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2 things I hate about my new 27" 2013 iMac.

post #1 of 31
Thread Starter 

There's a lot to like. Things I like which I'll get use of are the 2 Thunderbolts ports and the USB 3 ports, and the Macs speed for crunching numbers. The display is really great! And at 27" I like the 16:9 ratio a lot more than I thought I would have. At that size 16:9 is easily a better aspect ratio.

 

What I don't like.

 

1. This is important: the speakers are noticeably worse than my 'OVER 5 YEAR OLD' iMac. That old iMac is a 24" top end aluminium iMac with the black plastic back. It's not subjective, or different, but worse. Positively worse. Because of the thin edge the sound sounds as if it's being funnelled down through the iMac. No, the new iMac is not broken. I hate the way I have to qualify complaints on this site, because some people here are strangely defensive of Apple. I'm actually surprised how bad the speakers are. And no, I won't add on a speaker set. I buy the iMac because I like all-in-ones.

 

2. Even with the fusion drive, waking from sleep is abysmally slow. Sometimes it's more than 15 seconds before I can move the mouse. This is something I'm sure can be tweaked with a firmware update, but the degree to which it can be tweaked is anyone's guess. My 5.5 year old iMac with an SSD woke from sleep in about 3 seconds, or 5X faster. I was under the impression that the OS would be stored on the Fusion Drive's SSD subset, but the system seems to need to wait for the spinning drive to spin up before it will even give me control of the computer. Even launching Safari seems to consistently wait for the spinning drive. It's abysmal. €2,000 and nearly 6 years later and my computer is much slower at this stuff. Yes, it's not an SSD drive, but I didn't expect this slowness. Safari should be, and probably is, running from the SSD, I use it everyday.

 

Two of these things are well below Apple quality IMO. Well below. I've already complained to Apple about the audio quality.

 

I will keep the iMac, I will use the iMac, and I like the iMac, but I don't LOVE the iMac like I thought I would and I really wanted to. Connecting with Screens now takes ages, before it was an order of magnitude faster. In the words of LOLCAT, I'm disappoint :-(


Edited by Ireland - 2/21/13 at 11:34am
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post #2 of 31

1. I'd absolutely see that as a valid complaint and certainly a result of the difference engineering. Hopefully v2 of this design will fix that, but since the iMac is basically a computer for "causal listening" (*cough*second-geniPodtouch*cough*), I wouldn't bet on it. Crying shame. Apple hasn't really paid much attention to the iMac's speakers in years.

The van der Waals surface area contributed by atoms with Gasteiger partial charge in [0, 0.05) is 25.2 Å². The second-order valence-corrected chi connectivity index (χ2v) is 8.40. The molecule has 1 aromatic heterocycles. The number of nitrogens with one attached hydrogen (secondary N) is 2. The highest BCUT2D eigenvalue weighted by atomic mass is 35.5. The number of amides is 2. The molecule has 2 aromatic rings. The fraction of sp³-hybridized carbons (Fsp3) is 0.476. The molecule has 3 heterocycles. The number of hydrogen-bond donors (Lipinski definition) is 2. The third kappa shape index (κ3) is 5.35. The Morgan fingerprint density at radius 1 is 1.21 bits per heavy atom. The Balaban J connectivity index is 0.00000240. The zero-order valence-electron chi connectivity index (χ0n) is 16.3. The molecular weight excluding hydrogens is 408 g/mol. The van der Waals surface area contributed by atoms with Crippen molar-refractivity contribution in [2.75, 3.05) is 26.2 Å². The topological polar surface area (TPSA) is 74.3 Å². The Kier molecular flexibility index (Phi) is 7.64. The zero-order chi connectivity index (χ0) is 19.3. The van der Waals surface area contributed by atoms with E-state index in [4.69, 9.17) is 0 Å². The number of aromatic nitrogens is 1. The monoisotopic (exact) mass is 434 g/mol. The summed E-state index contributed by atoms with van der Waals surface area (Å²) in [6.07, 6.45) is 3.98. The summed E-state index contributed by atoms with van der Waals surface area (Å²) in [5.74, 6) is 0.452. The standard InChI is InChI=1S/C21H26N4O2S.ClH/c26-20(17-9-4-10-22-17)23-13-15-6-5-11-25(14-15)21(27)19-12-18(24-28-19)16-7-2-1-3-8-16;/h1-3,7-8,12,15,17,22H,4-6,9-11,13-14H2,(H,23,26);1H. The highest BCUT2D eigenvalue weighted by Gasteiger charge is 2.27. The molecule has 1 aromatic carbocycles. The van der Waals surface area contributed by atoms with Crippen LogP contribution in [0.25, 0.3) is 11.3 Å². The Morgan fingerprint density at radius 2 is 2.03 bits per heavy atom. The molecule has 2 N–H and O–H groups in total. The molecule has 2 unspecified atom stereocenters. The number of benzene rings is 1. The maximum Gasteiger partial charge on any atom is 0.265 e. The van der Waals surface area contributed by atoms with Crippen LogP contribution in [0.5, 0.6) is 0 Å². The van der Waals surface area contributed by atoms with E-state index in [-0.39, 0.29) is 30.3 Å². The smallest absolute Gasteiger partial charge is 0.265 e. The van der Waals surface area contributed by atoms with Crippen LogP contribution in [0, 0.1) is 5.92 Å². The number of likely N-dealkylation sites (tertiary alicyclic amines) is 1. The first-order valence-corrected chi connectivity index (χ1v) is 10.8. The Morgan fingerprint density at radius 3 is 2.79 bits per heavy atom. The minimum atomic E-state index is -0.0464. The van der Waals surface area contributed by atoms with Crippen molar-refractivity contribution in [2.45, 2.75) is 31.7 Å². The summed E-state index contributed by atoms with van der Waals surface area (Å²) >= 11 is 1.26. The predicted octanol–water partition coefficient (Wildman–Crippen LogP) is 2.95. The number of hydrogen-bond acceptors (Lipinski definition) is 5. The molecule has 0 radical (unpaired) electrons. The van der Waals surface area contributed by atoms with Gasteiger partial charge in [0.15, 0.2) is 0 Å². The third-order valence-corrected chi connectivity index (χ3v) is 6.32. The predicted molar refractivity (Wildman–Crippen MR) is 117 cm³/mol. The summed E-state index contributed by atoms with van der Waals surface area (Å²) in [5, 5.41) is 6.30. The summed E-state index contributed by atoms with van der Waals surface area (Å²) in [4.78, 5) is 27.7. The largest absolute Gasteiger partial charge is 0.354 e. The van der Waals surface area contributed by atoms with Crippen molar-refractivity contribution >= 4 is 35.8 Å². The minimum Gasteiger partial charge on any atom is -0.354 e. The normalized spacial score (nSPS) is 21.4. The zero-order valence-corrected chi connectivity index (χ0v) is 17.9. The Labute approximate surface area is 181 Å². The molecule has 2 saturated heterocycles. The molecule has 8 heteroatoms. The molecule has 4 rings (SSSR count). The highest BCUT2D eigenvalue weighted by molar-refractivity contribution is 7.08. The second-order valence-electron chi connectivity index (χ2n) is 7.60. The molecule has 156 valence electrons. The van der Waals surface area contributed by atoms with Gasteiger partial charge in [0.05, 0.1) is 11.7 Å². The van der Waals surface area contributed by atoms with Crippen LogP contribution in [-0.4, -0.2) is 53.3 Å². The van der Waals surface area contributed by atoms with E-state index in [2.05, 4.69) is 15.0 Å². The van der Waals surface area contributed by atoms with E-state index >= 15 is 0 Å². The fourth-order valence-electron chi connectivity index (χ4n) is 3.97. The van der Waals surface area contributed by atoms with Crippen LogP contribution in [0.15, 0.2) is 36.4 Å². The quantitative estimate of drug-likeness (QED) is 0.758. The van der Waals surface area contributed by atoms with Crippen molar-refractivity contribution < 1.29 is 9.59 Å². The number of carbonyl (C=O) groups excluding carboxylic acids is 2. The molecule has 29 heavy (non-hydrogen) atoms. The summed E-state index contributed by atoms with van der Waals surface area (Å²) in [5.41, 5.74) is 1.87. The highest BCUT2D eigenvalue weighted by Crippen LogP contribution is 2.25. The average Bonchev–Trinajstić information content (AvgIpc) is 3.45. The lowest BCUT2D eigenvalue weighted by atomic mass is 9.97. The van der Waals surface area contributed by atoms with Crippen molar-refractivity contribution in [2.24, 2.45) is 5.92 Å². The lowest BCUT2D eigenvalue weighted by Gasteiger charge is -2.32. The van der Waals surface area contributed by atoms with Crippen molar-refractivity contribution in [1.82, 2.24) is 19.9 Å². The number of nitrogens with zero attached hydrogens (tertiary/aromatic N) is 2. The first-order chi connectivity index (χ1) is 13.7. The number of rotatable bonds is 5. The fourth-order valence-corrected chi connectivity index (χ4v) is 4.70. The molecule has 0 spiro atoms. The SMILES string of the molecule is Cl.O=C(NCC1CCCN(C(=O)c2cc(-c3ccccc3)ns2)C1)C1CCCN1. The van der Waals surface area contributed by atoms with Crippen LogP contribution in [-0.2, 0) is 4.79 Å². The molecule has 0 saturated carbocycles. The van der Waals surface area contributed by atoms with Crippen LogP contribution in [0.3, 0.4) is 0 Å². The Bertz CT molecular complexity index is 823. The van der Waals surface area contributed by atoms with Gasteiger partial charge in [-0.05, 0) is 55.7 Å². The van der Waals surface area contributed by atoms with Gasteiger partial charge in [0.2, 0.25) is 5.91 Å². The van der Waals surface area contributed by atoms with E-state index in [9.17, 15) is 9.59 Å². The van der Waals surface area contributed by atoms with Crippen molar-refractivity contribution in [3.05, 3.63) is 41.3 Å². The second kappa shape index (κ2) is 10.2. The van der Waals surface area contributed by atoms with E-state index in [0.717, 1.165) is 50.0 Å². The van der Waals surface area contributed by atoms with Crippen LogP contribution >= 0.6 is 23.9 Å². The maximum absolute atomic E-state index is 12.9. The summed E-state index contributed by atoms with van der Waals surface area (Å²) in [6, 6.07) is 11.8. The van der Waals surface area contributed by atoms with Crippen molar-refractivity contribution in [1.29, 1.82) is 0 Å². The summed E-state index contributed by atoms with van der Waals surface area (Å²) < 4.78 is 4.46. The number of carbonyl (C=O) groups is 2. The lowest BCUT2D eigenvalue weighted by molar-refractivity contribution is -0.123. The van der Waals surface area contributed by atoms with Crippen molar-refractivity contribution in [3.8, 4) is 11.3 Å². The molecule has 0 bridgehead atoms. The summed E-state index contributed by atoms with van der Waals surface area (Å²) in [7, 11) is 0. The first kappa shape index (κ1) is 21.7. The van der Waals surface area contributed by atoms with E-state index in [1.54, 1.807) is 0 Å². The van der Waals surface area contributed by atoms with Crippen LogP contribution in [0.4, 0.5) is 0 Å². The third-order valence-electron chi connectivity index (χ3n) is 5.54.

2. How much RAM did you get? Putting my computer to sleep takes much longer than it used to, since I went from 6 to 29 GB. Conversely, reading in the RAM state from the drive takes longer, and if you're not used to the amount of RAM in the new machine that could be a factor. 

 

But I'm definitely noticing OS X being slower to do the four states (sleep, wake, shut down, start up) recently. Hopefully that can be de-bloated again, like Snow Leopard did.

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post #3 of 31

That's a bummer deal on your 27". I was drooling over one of those and would have purchased one (so much Apple horsepower for the $) but the weeks-long wait time dissuaded me into picking a totally different SKU (a Mac laptop) instead.

 

Speakers-wise, I'm fine plugging in an external stereo. But the Fusion drive is supposed to be best of both worlds and from your experience sounds like its a very expensive 5400 RPM platter experience.

post #4 of 31
Thread Starter 
Quote:
Originally Posted by Tallest Skil View Post

2. How much RAM did you get? Putting my computer to sleep takes much longer than it used to, since I went from 6 to 29 GB. Conversely, reading in the RAM state from the drive takes longer, and if you're not used to the amount of RAM in the new machine that could be a factor. 

 

8 GB. My old iMac was faster with 2 GB

 


Quote:
Originally Posted by Tallest Skil View Post

But I'm definitely noticing OS X being slower to do the four states (sleep, wake, shut down, start up) recently. Hopefully that can be de-bloated again, like Snow Leopard did.

 

I hope that's the issue, but that doesn't explain it, though, because my old iMac is also running 10.8.2.

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post #5 of 31
Thread Starter 
Quote:
Originally Posted by HAL-9000 View Post